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214

PATERNOSTER-ROW, AND THE CHAPTER

COFFEE-HOUSE,

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The booksellers and publishers of modern times are the best patrons of literature, and authorship is no longer a condition of pauperism. Even mere penny-a-liners often make a decent livelihood, while reporters of a higher order are frequently barristers, or gentlemen of high character, who experience so much liberality at the hands of newspaper proprietors that they often find it wise to leave their profession in abeyance; while in Parliament, and elsewhere, they toil for the instruction or amusement of the public. Original authors, too, if really possessed of superior abilities, may make them extremely remunerative; and their taskmasters in the Row are always ready to reward them with both hands, if their headwork deserves it. Paternoster-row originally, perhaps, obtained that name from the circumstance that many vendors of paternosters, breviaries, and other church services had established themselves there, owing to its contiguity with old St. Paul's. Thus in Stow's Chronicle," p. 126, we read :

“Paternoster-row, so called, because of stationers and text-writers that dwelt there, who wrote and sold all sorts of books then in use, namely, A, B, C, with the paternoster, ave, creed, graces, et cætera.'

Strype, too, b. iii., p. 195, writes :

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- This street, before the fire of London, was taken up by eminent mercers, silkmen, and lacemen, and their shops were so resorted unto by the nobility and gentry in their coaches, that ofttimes the street was so stopped up that there was no passage for foot-passengers; but since the said fire those eminent tradesmen have settled themselves in several other parts, especially in Covent-garden, in Bedford-street, Henrietta-street, and King-street; and the inhabitants in this street are now (1720) a mixture of tradespeople, and chiefly tirewomen, for the sale of commodes, top-knots, and the like dressings for females. There are also many shops of mercers and silkmen, and at the upper end some stationers, and large warehouses for booksellers, well situated for learned and studious men's access thither, being more retired and private."

Hear old Pepys :“21 Nov., 1666.—My wife and I went to Paternoster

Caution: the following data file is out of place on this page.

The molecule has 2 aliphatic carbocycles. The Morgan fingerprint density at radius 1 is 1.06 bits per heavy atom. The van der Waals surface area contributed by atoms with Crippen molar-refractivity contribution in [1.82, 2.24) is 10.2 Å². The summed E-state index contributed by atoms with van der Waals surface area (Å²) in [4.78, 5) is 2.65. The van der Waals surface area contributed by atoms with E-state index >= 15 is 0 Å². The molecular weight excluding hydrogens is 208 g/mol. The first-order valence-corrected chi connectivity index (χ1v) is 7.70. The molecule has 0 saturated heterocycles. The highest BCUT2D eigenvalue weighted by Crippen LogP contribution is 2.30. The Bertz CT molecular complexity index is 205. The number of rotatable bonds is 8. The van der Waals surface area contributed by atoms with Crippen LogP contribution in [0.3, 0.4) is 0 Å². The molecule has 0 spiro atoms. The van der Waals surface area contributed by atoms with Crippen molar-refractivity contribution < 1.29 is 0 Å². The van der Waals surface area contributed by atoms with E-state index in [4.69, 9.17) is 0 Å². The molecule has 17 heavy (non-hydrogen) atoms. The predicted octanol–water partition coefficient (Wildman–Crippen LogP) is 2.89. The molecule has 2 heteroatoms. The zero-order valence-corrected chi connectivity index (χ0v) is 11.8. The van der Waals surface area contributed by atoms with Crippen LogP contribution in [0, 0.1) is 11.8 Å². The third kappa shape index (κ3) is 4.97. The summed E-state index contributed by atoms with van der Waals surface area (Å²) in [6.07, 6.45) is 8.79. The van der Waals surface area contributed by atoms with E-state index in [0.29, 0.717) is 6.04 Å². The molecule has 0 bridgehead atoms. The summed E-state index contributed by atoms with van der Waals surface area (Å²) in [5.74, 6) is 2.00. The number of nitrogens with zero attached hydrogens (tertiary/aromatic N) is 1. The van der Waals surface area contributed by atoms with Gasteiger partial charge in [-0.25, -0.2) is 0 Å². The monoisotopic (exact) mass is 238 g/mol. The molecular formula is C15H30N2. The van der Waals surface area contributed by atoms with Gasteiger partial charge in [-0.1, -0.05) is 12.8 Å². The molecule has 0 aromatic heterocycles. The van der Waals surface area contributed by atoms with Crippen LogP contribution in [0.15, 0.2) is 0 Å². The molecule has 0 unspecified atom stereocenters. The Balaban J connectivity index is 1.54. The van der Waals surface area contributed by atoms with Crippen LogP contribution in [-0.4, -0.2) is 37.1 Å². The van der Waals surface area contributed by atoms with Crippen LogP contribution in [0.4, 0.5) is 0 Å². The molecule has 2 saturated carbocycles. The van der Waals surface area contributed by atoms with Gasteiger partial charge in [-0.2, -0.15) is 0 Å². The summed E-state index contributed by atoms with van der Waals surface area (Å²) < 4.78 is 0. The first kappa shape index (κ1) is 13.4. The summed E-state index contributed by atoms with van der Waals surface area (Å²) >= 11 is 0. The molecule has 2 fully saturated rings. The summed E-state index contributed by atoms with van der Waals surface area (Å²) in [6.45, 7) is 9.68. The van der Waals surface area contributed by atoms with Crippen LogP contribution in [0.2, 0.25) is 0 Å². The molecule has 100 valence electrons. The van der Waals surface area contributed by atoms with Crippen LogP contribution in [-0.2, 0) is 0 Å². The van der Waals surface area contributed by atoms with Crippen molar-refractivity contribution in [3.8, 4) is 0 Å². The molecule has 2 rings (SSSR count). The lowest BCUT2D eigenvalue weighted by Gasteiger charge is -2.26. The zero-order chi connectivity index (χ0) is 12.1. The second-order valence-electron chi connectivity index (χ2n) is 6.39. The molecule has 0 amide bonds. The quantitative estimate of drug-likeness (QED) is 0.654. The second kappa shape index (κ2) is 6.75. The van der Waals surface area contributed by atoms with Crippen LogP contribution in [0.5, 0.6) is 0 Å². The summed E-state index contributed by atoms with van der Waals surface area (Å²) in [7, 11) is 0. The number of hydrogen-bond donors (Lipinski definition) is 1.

and there we bought some green watered moyre for a morning waistcoat."

Notice here modern fashion returning to the tastes of our ancestors; moire antique is now a very popular article of dress, though not for morning waistcoats. Take another bit of Pepys :

“May 17, 1662.-After dinner, my lady (Sandwich) and she (Mrs. Sanderson), and I, went on foot to Paternosterrow, to buy a petticoat against the Queen's coming for my lady, of plain satin.” And Lady Rachel Russel, in a letter to her lord says,

“ Was with your sisters at a Dutchwoman's, Paternoster-row, and the three Exchanges."

What a changeable world we inhabit! Think of Paternoster-row being remarkable for its quiet and privacy! Think of beaus and belles resorting thither on foot, to purchase their gay clothes. Alack, all the shine has long since been taken out of the queer narrow avenue of tall old houses. The mercers and tirewomen have departed

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westward, and have even relinquished their midway habitat in Covent-garden and Henrietta-street! True, Ludgate-hill rejoices still in a few fine butterfly shops, but Fashion's natural haunts are now to be sought in Regentstreet or Bond-street, and probably in another generation or two she will undertake an emigration to Belgravia. Vicissitude is the sovereign of those who worship the mode. Hoops a century ago, crinoline to-day-coal-scuttle bonnets in 1830, cap bonnets or flowers and bobs of ribbon at the back of the head in 1860.

Almost on the site of Dolly's Chop-house, Queen Elizabeth's famous clown, Tarlton, kept an ordinary dignified with the name of the Castle. In a house hard by dwelt Ann Turner, the notorious inventor of yellow starch, and a chief agent in the murder of Sir Thomas Overbury.

Need we say that the shop of the Longmans is No. 39 ? The founder of the firm, Thomas Longman, died in 1755, and the earliest book bearing his name, now known, was printed "for Thomas Longman, at the Ship and Black Swan, 1725."